It also offered mindfulness, in the form of weight lifting. I was against myself, mono v mono, pushing my own goals, my own efforts and only comparing myself to, well… To myself. It wasn’t about how I looked compared to anyone else, it was about seeing the slow and gradual change in how much I could lift, and how strong my body felt.

I was no longer in a vessel of sadness or hatred. I was encased in a strong physical form, which felt nice for once. It didn’t conquer my self loathing or negative self image, but depression couldn’t take away the strength I felt. Not fully, even when I was lost in the dark places.

It also gave me focus. Something to think on when my mind needed help steering away from bad places. Planning when I would exercise. Will I try that new move I saw online? What are my weak spots, how can I get better?

How it didn’t help

Well. It didn’t get rid of the grey or miserable feelings, and didn’t increase happy feelings (despite what so many people told me).

I was still me, even though I was stronger, and still depressed. I was still struggling with motivation and getting to the gym in the first place. But when I finally got there, some days I could barely lift a 9kg dumbell, despite knowing I could Deadlift 60kg comfortably for 3 sets.

With depression, or without, your results can be inconsistent, which can lead to a spiral. It’s very important to remember that you will not always be on your A game. You will not always be improving. You will mostly stick to a middle ground, but sometimes you will fail.

Do not be hard on yourself. Go hard on the weights instead.

Exercise did not remove my issues with depression, and sometimes not being able to go and feeling guilty made it worse to the point that I considered giving up.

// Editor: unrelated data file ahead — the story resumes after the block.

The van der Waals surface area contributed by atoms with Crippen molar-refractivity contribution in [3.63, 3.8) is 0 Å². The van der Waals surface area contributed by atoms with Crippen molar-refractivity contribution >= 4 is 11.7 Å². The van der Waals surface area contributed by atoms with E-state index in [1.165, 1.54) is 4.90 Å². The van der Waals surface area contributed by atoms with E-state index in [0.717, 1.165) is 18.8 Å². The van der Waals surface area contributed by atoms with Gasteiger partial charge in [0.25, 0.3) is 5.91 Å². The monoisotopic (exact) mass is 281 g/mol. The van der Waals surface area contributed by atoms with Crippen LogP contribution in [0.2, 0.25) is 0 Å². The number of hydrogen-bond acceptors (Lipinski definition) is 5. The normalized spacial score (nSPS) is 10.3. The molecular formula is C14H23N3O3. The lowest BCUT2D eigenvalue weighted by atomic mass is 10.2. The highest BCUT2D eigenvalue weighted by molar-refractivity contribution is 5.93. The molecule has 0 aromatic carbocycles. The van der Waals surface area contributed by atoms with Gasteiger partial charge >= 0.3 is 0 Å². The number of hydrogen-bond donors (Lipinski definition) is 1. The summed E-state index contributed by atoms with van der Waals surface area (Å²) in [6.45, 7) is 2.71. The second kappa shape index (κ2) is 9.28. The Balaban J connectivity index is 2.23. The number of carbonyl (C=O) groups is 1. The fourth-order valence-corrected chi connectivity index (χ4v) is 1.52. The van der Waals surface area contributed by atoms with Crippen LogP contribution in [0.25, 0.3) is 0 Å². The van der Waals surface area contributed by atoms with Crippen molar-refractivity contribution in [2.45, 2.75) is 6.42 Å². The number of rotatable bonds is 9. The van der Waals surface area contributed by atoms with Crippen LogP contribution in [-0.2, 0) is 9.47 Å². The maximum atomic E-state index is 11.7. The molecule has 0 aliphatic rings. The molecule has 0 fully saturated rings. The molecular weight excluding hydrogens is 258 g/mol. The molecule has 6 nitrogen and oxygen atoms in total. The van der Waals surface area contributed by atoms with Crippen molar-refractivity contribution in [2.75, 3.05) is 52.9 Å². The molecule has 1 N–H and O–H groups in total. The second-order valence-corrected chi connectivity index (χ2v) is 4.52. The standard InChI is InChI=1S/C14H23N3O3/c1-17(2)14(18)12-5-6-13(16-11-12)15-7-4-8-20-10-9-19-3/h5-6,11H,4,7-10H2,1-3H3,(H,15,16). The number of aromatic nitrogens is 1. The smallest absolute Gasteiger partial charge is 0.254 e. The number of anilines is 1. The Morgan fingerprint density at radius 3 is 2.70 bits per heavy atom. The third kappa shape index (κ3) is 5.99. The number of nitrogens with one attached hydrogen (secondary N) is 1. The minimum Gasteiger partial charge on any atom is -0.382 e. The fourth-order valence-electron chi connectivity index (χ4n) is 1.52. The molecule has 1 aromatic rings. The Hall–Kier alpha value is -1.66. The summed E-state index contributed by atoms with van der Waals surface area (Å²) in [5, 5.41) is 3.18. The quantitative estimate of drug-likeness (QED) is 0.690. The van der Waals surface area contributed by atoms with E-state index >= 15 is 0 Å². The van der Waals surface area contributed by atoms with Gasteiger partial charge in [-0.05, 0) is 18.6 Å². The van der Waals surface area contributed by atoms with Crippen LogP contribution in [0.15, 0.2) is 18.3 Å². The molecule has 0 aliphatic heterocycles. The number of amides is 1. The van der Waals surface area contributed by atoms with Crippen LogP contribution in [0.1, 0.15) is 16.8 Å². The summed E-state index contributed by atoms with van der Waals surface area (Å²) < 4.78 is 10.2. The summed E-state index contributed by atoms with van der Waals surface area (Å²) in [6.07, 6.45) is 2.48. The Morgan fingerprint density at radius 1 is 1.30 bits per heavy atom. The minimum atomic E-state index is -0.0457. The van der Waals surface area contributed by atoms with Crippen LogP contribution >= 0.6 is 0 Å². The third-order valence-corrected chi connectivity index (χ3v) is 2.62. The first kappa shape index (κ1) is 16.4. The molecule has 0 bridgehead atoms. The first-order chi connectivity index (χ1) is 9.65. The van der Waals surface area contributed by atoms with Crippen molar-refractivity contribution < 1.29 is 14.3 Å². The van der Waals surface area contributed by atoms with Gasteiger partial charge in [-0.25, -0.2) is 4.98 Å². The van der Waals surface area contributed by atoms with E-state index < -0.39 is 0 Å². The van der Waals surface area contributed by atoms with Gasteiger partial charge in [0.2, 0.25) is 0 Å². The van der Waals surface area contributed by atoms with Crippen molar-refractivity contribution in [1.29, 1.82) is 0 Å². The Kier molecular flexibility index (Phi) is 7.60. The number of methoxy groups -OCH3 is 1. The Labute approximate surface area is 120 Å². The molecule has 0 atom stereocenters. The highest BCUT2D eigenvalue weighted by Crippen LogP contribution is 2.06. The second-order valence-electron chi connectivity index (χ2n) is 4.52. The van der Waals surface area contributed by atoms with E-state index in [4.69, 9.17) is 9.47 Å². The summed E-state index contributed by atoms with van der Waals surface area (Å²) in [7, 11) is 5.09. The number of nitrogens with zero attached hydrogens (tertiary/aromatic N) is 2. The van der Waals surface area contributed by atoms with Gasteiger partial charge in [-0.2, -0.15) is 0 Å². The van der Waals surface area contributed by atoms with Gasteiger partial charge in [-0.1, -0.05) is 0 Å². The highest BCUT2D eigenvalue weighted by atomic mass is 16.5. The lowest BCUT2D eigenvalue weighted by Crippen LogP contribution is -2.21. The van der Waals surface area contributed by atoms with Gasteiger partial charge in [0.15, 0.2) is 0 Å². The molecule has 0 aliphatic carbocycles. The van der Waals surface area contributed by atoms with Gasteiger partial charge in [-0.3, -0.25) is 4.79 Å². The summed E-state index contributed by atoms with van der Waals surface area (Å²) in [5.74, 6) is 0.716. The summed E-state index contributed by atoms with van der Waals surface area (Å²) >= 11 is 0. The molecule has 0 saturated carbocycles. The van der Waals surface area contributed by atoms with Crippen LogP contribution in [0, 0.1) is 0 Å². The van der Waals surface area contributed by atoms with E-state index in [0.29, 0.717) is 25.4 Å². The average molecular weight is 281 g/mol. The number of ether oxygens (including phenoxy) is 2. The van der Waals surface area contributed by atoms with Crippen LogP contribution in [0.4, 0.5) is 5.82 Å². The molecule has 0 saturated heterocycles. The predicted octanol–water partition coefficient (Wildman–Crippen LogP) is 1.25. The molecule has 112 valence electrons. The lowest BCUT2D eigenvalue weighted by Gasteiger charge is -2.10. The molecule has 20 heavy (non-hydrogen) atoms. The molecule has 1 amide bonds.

What did I learn?

I developed a sense of determination that I have never had before. I understood that passion doesn’t always mean having your heart full of bird song and glory, but sometimes it just meant doing something even though you don’t quite feel like it today.

Even though you’ll end up being a bucket of sweat that people are afraid to stand close to.

Yuck.

It helped me remember to go easy on myself, I might not be squatting 100kg now, but in time I will achieve this goal no matter what. So long as I am patient, consistent and keep giving it my all.

The Takeaway aka Tl;Dr

Lastly, I remembered to enjoy myself. I picked weight lifting as my sport for the past couple of years because I really really enjoy it. Maybe a little too much. I’m not great at it by any means, but I love it.

We all know how ‘fun depression’ feels, and though it’s muted I can still feel that same memory of what fun is like. Hell, sometimes I even do feel happy. But I think this is because of the lessons I’ve learnt, and because I’m doing something that works for me. 

So go out and find something to do that you love, that will help you push yourself and find pride in who you are. Find strength outside of your mind, and find fun even in its diminished forms.